• Lauren Mitchell

How Do You React to Failure?


Caleb has been learning sight words, and we are all having fun quizzing him. I love this age so much! I got to teach Kindergarten in what seems like a past life at this point, and I loved getting to watch children discover reading. Even though Caleb is doing great, he is struggling with any words he misses. It’s become a pattern in his life. Caleb becomes so frustrated when he can’t do something, often even the first time he tries. He has also reached the age where he is struggling not to argue with us. I’ve realized that the two are linked. He is struggling with arguing because he is struggling with failure. When you try to tell him something there is always a rebuttal. I have been treating the symptoms but not getting to the heart of the matter. It’s his pride. He can’t deal with failure.


I’m a little too familiar with his state of mind, anyone else? When I really look, I can trace the root of a lot of my frustration to my pride. It’s not that I can’t say I’m sorry, or that I hate to be wrong; I just hate to fail. I hate it when I can’t do something right, especially when I fail to help someone. I look at almost every situation and see how I could have done it better. That’s pride.


I think a lot of us adults struggle with this same mentality. We try, and we become frustrated when we don’t get it right the first time. We give ourselves no grace at all. God does. He isn’t happier with our finished product than He is with our progress. He isn’t confused at all about what we can and can’t do, and it doesn’t affect His love for us at all. Really let that sink in because I think there are a lot of us that function in a state of feeling like a disappointment.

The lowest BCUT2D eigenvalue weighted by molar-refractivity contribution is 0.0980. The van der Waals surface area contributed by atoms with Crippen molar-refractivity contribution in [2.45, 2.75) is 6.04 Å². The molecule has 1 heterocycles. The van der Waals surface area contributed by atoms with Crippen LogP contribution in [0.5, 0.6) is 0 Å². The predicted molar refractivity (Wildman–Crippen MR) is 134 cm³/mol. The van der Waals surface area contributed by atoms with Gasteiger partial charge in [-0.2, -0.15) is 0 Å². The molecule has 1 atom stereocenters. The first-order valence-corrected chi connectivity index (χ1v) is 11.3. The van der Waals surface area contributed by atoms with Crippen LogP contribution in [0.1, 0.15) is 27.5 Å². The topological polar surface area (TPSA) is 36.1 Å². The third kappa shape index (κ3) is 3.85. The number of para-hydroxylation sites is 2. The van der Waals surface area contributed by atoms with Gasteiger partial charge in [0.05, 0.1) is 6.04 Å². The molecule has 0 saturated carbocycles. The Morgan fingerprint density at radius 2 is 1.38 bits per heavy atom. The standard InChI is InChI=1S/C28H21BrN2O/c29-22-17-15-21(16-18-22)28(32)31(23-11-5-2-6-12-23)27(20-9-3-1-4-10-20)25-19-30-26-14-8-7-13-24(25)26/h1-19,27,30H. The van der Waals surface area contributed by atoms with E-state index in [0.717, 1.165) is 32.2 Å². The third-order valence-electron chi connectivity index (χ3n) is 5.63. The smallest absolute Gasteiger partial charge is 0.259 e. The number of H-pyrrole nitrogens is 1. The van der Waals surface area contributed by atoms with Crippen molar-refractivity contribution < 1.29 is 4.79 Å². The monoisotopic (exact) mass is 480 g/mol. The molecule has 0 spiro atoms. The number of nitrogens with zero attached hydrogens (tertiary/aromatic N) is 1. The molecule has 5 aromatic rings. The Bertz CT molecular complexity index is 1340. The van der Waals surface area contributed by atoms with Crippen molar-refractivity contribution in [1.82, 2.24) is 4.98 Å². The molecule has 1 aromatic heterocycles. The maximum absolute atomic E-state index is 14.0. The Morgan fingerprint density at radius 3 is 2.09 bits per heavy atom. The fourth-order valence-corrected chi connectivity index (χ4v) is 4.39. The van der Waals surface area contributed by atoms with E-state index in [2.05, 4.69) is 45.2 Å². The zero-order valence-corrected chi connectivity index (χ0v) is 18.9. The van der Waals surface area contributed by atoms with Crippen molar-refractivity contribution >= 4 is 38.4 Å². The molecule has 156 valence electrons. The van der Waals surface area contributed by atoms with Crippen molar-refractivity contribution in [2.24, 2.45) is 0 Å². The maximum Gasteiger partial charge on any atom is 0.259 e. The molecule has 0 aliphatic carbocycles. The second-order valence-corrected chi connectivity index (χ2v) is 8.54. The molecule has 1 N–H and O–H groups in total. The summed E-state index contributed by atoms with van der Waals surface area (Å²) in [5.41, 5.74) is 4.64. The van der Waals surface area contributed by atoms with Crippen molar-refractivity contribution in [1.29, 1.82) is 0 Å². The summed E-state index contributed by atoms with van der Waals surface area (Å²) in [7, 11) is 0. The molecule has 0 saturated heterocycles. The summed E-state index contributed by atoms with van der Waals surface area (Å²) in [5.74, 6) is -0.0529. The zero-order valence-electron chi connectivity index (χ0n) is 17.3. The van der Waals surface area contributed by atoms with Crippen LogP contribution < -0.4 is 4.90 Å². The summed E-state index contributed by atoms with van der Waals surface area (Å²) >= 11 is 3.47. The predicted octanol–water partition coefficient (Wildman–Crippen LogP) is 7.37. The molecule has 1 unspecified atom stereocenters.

I want to better grasp that trying again isn’t failure, it’s forward progress, and that because of Jesus my efforts please God. The Bible clearly tells us that all of our accomplishments are nothing more than filthy rags (Isaiah 64:6). God is not concerned with the accomplishment; He’s concerned with my heart. Teaching all three of my children to ride a bike, I wasn’t more proud of them when they mastered it than I was when they fell and tried again. If anything I loved it when they asked for help, got up and tried again. Learning to ride a bike is about a trust relationship. I would tell my children over and over, “I won’t let go”. As they believed that, it brought us closer to each other’s hearts. The failed attempts make the success seem that much sweeter and more exciting, and they linked our hearts. I am God’s beloved child and that’s exactly how he sees my failures. It’s an opportunity for me to believe Him that He will not let me go. It brings our hearts close.


I want to start letting myself off the hook when I fail. I’m the only person putting myself there. Don’t mistake me, I still need to confess my failure when it involves sin because it restores my relationship to God, and in that confession I am going to ask God to remind me that I am already forgiven by Him, so I need to let myself live every day in that beautifully forgiven space.


God, please set me free of the expectations of my own heart that are steeped in pride. Gently show me where I hinder myself. “Let me hear in the morning of your steadfast love” (Psalm 143:8), and let it set the tone for my day. When I fail, let my hope in your faithfulness be what keeps me trying again. Keep me in the reality that your love is the same for me yesterday, today, and tomorrow. Let each attempt bring our hearts closer. In Jesus name, Amen.

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